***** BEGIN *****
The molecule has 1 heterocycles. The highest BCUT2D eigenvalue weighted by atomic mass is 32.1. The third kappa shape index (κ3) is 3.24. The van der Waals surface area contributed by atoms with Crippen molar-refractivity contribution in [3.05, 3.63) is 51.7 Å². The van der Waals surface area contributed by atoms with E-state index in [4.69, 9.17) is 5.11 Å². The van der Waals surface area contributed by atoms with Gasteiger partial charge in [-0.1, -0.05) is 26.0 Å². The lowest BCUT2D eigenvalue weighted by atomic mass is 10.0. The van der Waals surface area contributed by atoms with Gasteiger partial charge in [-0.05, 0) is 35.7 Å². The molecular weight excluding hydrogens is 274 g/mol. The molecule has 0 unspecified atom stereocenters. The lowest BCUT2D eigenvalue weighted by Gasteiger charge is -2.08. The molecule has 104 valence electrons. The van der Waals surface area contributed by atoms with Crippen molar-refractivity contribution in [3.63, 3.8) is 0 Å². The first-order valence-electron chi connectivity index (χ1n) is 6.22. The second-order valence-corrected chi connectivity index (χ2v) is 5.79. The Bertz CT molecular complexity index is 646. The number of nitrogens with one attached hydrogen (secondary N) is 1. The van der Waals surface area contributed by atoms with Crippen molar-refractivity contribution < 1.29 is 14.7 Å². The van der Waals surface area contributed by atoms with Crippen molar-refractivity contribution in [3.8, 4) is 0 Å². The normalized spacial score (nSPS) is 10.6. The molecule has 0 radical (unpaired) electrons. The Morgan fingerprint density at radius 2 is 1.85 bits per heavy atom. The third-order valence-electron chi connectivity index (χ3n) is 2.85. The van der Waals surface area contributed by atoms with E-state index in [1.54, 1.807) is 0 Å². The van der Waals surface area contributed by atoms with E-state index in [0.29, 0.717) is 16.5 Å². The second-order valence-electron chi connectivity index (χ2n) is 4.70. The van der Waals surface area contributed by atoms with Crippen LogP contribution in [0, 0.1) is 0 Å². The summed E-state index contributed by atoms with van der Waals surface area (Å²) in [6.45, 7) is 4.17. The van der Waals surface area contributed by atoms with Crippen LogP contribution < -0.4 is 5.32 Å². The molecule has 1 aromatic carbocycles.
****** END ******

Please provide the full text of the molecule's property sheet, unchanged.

The molecule has 1 heterocycles. The highest BCUT2D eigenvalue weighted by atomic mass is 32.1. The third kappa shape index (κ3) is 3.24. The van der Waals surface area contributed by atoms with Crippen molar-refractivity contribution in [3.05, 3.63) is 51.7 Å². The van der Waals surface area contributed by atoms with E-state index in [4.69, 9.17) is 5.11 Å². The van der Waals surface area contributed by atoms with Gasteiger partial charge in [-0.1, -0.05) is 26.0 Å². The lowest BCUT2D eigenvalue weighted by atomic mass is 10.0. The van der Waals surface area contributed by atoms with Gasteiger partial charge in [-0.05, 0) is 35.7 Å². The molecular weight excluding hydrogens is 274 g/mol. The molecule has 0 unspecified atom stereocenters. The lowest BCUT2D eigenvalue weighted by Gasteiger charge is -2.08. The molecule has 104 valence electrons. The van der Waals surface area contributed by atoms with Crippen molar-refractivity contribution in [3.63, 3.8) is 0 Å². The first-order valence-electron chi connectivity index (χ1n) is 6.22. The second-order valence-corrected chi connectivity index (χ2v) is 5.79. The Bertz CT molecular complexity index is 646. The number of nitrogens with one attached hydrogen (secondary N) is 1. The van der Waals surface area contributed by atoms with Crippen molar-refractivity contribution < 1.29 is 14.7 Å². The van der Waals surface area contributed by atoms with Crippen molar-refractivity contribution in [3.8, 4) is 0 Å². The normalized spacial score (nSPS) is 10.6. The molecule has 0 radical (unpaired) electrons. The Morgan fingerprint density at radius 2 is 1.85 bits per heavy atom. The third-order valence-electron chi connectivity index (χ3n) is 2.85. The van der Waals surface area contributed by atoms with E-state index in [1.54, 1.807) is 0 Å². The van der Waals surface area contributed by atoms with E-state index in [0.29, 0.717) is 16.5 Å². The second-order valence-electron chi connectivity index (χ2n) is 4.70. The van der Waals surface area contributed by atoms with Crippen LogP contribution in [0, 0.1) is 0 Å². The summed E-state index contributed by atoms with van der Waals surface area (Å²) in [6.45, 7) is 4.17. The van der Waals surface area contributed by atoms with Crippen LogP contribution < -0.4 is 5.32 Å². The molecule has 1 aromatic carbocycles.